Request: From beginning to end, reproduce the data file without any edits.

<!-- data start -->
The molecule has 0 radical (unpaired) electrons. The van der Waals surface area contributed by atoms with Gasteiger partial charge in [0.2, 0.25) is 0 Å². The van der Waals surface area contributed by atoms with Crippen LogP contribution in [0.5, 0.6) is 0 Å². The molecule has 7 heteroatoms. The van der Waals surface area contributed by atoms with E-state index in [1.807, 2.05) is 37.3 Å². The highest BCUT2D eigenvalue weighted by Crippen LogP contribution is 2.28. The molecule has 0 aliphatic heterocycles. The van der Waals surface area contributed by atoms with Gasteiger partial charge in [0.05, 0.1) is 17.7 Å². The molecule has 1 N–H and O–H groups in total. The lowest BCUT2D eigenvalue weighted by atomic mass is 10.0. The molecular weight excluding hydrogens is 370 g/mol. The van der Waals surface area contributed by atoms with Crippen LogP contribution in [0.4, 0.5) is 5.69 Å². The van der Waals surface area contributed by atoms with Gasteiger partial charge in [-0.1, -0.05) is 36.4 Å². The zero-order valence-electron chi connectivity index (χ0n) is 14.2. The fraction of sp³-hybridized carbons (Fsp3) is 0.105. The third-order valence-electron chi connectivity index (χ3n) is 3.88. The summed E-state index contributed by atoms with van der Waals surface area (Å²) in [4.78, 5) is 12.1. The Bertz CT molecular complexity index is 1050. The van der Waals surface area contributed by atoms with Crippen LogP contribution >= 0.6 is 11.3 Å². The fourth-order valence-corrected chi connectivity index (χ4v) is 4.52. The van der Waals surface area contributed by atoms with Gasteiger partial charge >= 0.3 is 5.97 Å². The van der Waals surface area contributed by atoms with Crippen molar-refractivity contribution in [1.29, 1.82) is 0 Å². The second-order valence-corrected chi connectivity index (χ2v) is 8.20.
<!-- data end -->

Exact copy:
The molecule has 0 radical (unpaired) electrons. The van der Waals surface area contributed by atoms with Gasteiger partial charge in [0.2, 0.25) is 0 Å². The van der Waals surface area contributed by atoms with Crippen LogP contribution in [0.5, 0.6) is 0 Å². The molecule has 7 heteroatoms. The van der Waals surface area contributed by atoms with E-state index in [1.807, 2.05) is 37.3 Å². The highest BCUT2D eigenvalue weighted by Crippen LogP contribution is 2.28. The molecule has 0 aliphatic heterocycles. The van der Waals surface area contributed by atoms with Gasteiger partial charge in [0.05, 0.1) is 17.7 Å². The molecule has 1 N–H and O–H groups in total. The lowest BCUT2D eigenvalue weighted by atomic mass is 10.0. The molecular weight excluding hydrogens is 370 g/mol. The van der Waals surface area contributed by atoms with Crippen LogP contribution in [0.4, 0.5) is 5.69 Å². The van der Waals surface area contributed by atoms with Gasteiger partial charge in [-0.1, -0.05) is 36.4 Å². The zero-order valence-electron chi connectivity index (χ0n) is 14.2. The fraction of sp³-hybridized carbons (Fsp3) is 0.105. The third-order valence-electron chi connectivity index (χ3n) is 3.88. The summed E-state index contributed by atoms with van der Waals surface area (Å²) in [4.78, 5) is 12.1. The Bertz CT molecular complexity index is 1050. The van der Waals surface area contributed by atoms with Crippen LogP contribution >= 0.6 is 11.3 Å². The fourth-order valence-corrected chi connectivity index (χ4v) is 4.52. The van der Waals surface area contributed by atoms with Gasteiger partial charge >= 0.3 is 5.97 Å². The van der Waals surface area contributed by atoms with Crippen molar-refractivity contribution in [1.29, 1.82) is 0 Å². The second-order valence-corrected chi connectivity index (χ2v) is 8.20.